A Victorian tale to bring a gleam to Mr Duncan Smith’s eyes

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The Victorians – and especially those who signed up to the Mendicity Society – had a real hatred of imposture when it came to poverty. The society was determined to root out and expose (and thence to punish) anyone who pretended to be in need of poor relief or charity when they were fit and able to work. We seem to have inherited this distrust of the poor and now frame those we would like to see exposed as ‘benefit scroungers’.

It is fairly common for highly paid, privately educated, and well-connected, privileged members of Parliament to condemn those that claim they cant survive on the little the state provides.  In these hard times there has also been a focus on denying benefits to the disabled, by reinterpreting what it means to be ‘unfit to work’. Withholding benefits or making the hoops that the impoverished need to jump through to get them more complicated or time consuming is another, well practiced, tactic of modern ‘caring’, Conservative Britain.

I think Mrs May, Jeremy Hunt, Amber Rudd, Ester McVey and (especially) Iain Duncan Smith would have relished living the 1800s. Workhouses, ‘less eligibility’ and mendicity officers would have been right up their street (although they may have struggled with this county’s open doors policy on immigration – at least until the end of the century that is).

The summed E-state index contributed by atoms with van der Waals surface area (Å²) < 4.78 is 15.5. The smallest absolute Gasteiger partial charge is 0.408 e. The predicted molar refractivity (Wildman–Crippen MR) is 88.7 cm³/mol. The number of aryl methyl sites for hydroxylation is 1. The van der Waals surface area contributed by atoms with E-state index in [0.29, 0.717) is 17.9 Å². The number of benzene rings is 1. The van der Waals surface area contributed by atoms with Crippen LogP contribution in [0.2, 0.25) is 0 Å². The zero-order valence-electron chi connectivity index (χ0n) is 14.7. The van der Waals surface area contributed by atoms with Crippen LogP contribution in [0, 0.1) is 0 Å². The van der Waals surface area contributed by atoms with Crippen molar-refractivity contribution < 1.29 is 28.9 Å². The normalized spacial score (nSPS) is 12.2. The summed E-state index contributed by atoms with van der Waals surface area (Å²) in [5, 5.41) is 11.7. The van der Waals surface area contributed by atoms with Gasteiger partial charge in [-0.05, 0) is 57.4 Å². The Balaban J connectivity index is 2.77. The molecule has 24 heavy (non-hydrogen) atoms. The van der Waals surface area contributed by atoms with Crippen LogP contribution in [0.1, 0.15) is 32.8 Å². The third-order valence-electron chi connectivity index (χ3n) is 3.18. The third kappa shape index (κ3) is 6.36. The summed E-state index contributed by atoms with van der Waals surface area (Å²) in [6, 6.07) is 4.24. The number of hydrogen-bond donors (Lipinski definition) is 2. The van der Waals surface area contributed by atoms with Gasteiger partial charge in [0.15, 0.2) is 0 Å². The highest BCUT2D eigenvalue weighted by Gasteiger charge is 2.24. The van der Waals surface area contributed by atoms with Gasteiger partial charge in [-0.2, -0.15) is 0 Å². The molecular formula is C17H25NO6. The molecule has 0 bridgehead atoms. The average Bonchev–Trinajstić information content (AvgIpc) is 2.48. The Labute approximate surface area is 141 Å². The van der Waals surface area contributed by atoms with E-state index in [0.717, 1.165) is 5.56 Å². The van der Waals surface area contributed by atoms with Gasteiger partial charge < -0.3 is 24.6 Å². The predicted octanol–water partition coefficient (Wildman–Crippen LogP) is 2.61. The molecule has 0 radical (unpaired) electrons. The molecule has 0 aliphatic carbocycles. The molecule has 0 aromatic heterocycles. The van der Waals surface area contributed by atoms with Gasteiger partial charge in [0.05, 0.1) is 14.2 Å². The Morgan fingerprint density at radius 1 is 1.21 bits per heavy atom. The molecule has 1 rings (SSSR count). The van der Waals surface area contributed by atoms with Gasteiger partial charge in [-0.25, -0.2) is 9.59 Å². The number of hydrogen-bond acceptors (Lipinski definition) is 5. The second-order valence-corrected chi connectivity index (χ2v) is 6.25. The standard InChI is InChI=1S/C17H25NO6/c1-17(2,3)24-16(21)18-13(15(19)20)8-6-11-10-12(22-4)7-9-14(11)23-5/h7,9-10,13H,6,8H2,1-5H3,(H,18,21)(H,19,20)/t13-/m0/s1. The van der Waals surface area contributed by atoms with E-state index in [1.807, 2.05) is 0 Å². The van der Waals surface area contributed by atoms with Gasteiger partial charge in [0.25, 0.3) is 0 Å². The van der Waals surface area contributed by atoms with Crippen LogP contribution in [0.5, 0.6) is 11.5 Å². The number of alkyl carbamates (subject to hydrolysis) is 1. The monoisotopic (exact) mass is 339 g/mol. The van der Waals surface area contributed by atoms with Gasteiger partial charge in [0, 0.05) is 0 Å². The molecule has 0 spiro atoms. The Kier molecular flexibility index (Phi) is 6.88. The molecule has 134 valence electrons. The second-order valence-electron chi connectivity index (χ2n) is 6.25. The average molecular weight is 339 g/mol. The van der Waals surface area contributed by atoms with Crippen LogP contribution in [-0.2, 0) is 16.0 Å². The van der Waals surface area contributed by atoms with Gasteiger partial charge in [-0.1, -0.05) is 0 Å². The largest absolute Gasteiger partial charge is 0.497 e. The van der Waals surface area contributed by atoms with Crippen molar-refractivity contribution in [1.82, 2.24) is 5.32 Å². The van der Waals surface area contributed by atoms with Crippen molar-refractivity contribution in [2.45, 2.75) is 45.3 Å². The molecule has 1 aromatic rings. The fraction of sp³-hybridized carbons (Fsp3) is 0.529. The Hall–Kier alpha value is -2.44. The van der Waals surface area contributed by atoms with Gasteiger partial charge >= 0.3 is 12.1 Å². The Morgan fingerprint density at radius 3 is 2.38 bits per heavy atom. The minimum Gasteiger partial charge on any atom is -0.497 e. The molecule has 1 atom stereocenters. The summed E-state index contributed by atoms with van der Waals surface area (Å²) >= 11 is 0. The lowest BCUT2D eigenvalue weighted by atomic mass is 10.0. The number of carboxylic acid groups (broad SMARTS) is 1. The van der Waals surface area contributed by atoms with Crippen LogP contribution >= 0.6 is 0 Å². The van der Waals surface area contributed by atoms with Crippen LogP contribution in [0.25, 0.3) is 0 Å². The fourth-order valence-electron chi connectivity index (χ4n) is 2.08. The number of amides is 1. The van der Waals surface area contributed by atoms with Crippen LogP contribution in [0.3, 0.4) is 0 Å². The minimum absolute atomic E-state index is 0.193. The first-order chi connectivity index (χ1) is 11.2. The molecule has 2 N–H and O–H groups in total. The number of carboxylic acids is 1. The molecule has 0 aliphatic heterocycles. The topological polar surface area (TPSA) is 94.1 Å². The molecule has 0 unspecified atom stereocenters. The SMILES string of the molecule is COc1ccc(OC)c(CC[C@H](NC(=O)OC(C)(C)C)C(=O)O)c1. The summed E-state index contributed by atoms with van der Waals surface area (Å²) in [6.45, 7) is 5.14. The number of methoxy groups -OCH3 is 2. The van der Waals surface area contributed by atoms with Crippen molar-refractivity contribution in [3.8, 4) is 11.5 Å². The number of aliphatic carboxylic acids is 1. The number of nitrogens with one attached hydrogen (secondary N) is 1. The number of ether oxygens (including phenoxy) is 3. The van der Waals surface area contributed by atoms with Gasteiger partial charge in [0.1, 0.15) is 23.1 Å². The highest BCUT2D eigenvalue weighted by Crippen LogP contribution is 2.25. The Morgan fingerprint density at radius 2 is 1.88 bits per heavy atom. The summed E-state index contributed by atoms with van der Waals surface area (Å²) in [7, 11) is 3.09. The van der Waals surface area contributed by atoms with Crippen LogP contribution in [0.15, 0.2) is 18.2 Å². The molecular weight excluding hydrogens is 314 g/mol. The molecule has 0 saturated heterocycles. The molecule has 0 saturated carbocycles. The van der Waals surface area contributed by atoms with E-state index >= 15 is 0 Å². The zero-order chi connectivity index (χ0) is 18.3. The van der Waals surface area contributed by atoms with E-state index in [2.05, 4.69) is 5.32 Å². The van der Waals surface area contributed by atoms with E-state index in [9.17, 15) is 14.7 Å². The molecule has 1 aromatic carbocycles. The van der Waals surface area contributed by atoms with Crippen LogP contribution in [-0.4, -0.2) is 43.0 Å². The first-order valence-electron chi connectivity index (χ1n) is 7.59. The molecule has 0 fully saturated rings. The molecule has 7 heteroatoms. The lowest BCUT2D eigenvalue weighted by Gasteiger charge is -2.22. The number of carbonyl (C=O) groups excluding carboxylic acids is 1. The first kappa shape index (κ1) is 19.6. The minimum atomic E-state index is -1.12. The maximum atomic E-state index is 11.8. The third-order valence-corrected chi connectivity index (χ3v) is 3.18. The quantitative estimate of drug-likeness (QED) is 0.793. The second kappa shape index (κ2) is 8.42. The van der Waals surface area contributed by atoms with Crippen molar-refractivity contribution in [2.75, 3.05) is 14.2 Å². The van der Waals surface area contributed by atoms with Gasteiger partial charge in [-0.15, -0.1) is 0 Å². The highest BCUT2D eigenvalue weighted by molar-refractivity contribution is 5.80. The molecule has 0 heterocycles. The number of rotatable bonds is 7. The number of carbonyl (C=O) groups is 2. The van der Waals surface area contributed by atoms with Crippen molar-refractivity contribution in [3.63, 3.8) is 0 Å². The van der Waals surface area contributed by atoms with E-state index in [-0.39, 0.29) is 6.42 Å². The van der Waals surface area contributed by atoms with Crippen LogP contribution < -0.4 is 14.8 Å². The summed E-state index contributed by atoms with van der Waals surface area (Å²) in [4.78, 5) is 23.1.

They would have liked Mr Turner, who gave evidence at Clerkenwell Police court in March 1866. He was there to investigate Johanna (or Ellen) Shields who had been brought up by the curate of St George’s, Queen Square, for begging at his door. The curate (presumably a  ‘good Christian’) had found Johanna knocking on his door asking for money as her husband was sick and out of work and she had six children to feed.

He asked her name and where she lived. Johanna gave a false name (Ellen Thomas) and an address in Little Ormond Yard, in Bloomsbury. He didn’t believe her and to confirm his suspicions he donned his hat and said he’d accompany her home to see for himself. This unnerved Johanna who tried to put him off, saying she would go and get her certificate to prove she was registered in the parish (and so entitled to relief). Instead the curate summoned a constable and had her arrested.

In court at Clerkenwell Mr Barker (the magistrate) was told (by the curate, whose name is never revealed) that Johanna had changed her story when he’d said he’d go with her, which led him to involving the police. The woman now said she lived in Church Street, St Giles, had six children (one of whom was blind) and a sick husband. When he subsequently visited her address he found her husband, and three children, none of whom was blind. He also testified that she had asked his fellow rector at St George’s for help and he’d refused also. He said he was ‘determined to give all imposters into the custody of the police’.

So what was Mr Barker to do with Johanna? She denied the charge but the evidence against came from a respectable source. Moreover the justice expected she’d done it before, and so had ‘form’. She was being treated as if she was a criminal when her only ‘crime’ was being poor and asking for help.

This is where Mr Turner from the Mendicity Society came in. He was tasked with discovering whether she had a history of ‘shamming’ so the bench could decide what punishment (if any) to hand down. This would take a week and Mr Barker decided that regardless of the outcome Johanna would spend the next seven days locked up on remand. The gaoler escorted her back to the cells to be transferred to the Clerkenwell house of detention where she would subsist on bread and water and pick oakum with all the other ‘offenders’.

[from The Morning Post, Tuesday, March 06, 1866]

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